A Tweezer Top is a bearish reversal pattern seen at the top of uptrends and consists of two Japanese candlesticks with matching tops.
The matching tops are usually composed of shadows (or wicks) but can be the candle’s bodies as well.
A Tweezer Top occurs during an uptrend when buyers push prices higher, often ending the session near the highs, but were not able to push the top any further.
Tweezer top and bottom, also known as tweezers, are reversal candlestick patterns that signal a potential change in the price direction. Both formations consist of two candles that occur at the end of a trend, which is in its dying stages.
The tweezer bottom candlestick pattern is a bullish reversal pattern that can be spotted at the bottom of a downtrend. It consists of two candles, where the first candle is in line with the bearish trend, while the second candle reflects more bullish market sentiment as the price bursts higher, in the opposite trend.
The tweezer top candlestick pattern is of the same structure as the tweezer bottom, except for the fact that it happens at the end of an uptrend, and therefore, it is a bearish reversal pattern. The first candle is bullish, and it continues in the same direction, while the second bearish candle indicates that the trend may be changing soon.
Both the bottom and top tweezers are only valid when they occur during uptrends and downtrends. Their appearance during choppy trading conditions is practically meaningless, and it signals the market indecision to move in either direction.
As reversal patterns, tweezers are quite popular with traders searching for clues for when the market will change direction. Reversals offer a great risk/reward ratio as we may be presented with an opportunity to hop on the train when it’s just starting to move, i.e. the earlier you get in on the trade, the higher the reward is.
For this reason, tweezers are a popular tool of gauging the market sentiment and interpreting information from the candlesticks. While the trend may continue in the same direction even though tweezers are in place, which of course is more than normal, given that no pattern is perfect, the appearance of the second candle signals that the opposite force is growing in the game, which had been dominated by one side.
There are different types of tweezers. You may see those examples where the first candle is extremely strong and the reversal candle is doji or another candle that doesn’t look as strong as the first one. Nevertheless, the most important signal that the tweezers generate is that the other side is not on the sideways anymore and the outcome may be a reversal soon.
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How to trade the Tweezer Bottom Candlestick Pattern
As noted earlier, the bullish tweezer occurs at the bottom of a downtrend. The EUR/USD price action on the daily chart had been moving lower for a longer period of time, as a series of the lower highs and lower lows was recorded.
If you look at the bullish tweezer at the bottom, the first candle is a strong powerful bearish candle that signals the continuation of the downside move. However, the second candle prints a new short-term low before surging higher to erase almost all losses that occurred in the prior session.
Going forward, the bulls are able to build on the gains made during the second candle’s timeframe and ultimately push the price action higher, completely reversing the trend.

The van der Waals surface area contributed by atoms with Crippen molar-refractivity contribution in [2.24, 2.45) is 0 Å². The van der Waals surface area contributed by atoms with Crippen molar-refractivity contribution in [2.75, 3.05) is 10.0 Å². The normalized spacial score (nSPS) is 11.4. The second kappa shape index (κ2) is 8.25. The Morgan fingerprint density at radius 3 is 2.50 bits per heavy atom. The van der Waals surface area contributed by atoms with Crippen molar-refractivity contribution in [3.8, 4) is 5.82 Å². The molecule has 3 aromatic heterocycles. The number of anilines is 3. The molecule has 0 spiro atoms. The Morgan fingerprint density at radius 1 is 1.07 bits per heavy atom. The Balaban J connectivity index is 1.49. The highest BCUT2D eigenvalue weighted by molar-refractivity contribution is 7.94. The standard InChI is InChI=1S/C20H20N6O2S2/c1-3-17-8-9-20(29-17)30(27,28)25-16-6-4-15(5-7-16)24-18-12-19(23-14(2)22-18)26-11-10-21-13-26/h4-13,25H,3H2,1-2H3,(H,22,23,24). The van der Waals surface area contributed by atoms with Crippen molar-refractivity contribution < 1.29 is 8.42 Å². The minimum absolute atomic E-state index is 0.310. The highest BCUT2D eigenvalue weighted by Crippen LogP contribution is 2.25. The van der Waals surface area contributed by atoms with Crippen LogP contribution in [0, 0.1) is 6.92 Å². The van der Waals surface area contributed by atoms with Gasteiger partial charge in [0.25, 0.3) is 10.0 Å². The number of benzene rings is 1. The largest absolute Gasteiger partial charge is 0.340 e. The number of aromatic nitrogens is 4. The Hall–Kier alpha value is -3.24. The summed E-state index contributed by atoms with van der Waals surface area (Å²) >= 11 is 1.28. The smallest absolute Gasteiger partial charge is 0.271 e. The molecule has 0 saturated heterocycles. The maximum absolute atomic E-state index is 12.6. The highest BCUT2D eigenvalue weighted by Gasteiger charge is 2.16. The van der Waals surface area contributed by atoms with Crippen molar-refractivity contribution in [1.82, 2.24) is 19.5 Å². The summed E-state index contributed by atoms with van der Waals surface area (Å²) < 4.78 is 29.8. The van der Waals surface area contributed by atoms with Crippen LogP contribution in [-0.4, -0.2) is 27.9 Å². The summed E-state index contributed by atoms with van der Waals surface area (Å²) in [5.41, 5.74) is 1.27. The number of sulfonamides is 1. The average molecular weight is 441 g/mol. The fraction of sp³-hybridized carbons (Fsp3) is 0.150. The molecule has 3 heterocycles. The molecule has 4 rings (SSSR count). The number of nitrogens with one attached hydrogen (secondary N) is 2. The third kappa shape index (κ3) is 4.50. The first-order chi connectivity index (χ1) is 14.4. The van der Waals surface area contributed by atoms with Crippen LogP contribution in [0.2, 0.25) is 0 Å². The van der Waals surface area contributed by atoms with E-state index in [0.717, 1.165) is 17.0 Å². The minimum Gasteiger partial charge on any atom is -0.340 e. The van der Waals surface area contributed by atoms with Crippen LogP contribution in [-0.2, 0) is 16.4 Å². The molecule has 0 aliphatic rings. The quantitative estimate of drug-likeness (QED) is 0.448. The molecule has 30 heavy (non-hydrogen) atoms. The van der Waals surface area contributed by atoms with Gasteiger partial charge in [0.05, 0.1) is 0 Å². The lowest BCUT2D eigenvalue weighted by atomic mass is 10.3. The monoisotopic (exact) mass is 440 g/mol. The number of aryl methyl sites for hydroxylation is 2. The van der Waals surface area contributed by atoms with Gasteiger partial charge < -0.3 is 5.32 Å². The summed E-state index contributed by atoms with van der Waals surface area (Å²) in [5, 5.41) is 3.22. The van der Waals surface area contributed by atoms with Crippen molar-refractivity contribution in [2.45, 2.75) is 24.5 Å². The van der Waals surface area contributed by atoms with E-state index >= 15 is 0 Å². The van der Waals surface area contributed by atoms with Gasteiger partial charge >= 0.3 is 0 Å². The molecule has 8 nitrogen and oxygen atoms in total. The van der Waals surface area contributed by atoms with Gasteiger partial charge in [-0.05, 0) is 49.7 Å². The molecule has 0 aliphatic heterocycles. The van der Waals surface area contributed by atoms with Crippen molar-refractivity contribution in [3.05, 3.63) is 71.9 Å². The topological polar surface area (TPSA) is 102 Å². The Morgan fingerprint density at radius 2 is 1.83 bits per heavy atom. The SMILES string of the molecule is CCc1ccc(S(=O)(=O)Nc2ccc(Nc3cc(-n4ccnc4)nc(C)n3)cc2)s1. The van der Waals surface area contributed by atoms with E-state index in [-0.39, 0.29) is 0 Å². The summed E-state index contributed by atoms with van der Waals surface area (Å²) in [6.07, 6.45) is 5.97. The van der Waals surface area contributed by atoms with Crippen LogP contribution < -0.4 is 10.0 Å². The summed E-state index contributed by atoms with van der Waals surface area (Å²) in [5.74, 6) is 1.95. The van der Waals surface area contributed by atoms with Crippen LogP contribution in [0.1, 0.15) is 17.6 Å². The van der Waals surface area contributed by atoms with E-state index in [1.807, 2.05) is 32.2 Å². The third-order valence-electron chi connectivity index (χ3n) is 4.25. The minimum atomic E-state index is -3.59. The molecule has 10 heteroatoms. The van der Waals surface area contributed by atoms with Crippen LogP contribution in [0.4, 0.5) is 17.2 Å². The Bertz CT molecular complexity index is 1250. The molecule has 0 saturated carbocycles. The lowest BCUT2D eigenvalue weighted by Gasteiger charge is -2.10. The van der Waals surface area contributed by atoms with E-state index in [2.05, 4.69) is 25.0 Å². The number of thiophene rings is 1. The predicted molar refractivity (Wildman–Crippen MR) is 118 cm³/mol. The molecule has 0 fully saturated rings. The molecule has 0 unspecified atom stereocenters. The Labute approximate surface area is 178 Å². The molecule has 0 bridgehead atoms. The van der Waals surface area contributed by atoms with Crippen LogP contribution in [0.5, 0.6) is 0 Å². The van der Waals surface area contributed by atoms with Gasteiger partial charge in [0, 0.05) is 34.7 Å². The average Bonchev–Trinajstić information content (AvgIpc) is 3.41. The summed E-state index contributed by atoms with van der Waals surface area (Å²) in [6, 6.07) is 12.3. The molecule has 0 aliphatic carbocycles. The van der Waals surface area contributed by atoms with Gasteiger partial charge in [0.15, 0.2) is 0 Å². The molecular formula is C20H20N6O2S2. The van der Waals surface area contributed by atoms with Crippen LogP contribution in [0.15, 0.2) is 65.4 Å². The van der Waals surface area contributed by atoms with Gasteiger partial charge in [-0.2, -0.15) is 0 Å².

In this particular case, we see a very strong bullish candle that further adds to the overall bullishness of the tweezer bottom candlestick pattern. This is, among other things, the reason the reversal was extremely powerful.
Trading the bullish tweezer is not much different from trading other bullish reversal candlestick patterns. For the entry, you should wait for the formation to be completed before entering a trade.
The stop-loss is always placed below the latest low, as the new low would invalidate the pattern. Profit-taking orders should be calculated based on other technical indicators, always looking to secure at least double the amount of pips that we are initially risking.
How to trade the Tweezer Top Candlestick Pattern
Unlike the bullish tweezer, the tweezer top candlestick formation occurs at the top of an uptrend, therefore it is a bearish pattern. In the example below, we again have a EUR/USD daily chart, but this time the initial trend is bullish.
As you can see, it is an extremely powerful bullish trend of around 800 pips in range. At the top, the price action gaps higher and continues in the same direction. Albeit the strong powerful trend, the next candle is extremely bearish as its body is almost double the body of the prior candle.
Hence, not only were the prior candle’s gains erased, but the gap was filled in as well. Similar to the first example, this type of a bearish tweezer is extremely strong due to the shape of the second candle, and the chances of a reversal are very high.
Our entry is where the second candle closed the day. The problem here could be the size of the second candle, given that it is 200 pips away from the top and our stop-loss. For us to be profitable, profit-taking levels should be nearly double.
Thus, we use different types of analysis to see where the reversal may end. Given the strength of the bull run, it is likely that the reversal will be powerful as well. Finally, we take the start of the bull trend as a reference for take profit. In the end, the bears are successful in erasing all prior bulls’ gains and even breaching the support.
This is a more long-term trade as the ranges are big. We risked around 200 pips but have managed to gain around 500 pips, which is a 2.5:1 reward to risk ratio.
Before you start trading live markets, we strongly advise that you first trade virtual funds until you master trading volatile markets. This way, you will prepare yourself better, and protect your capital before you feel that you are ready to trade live.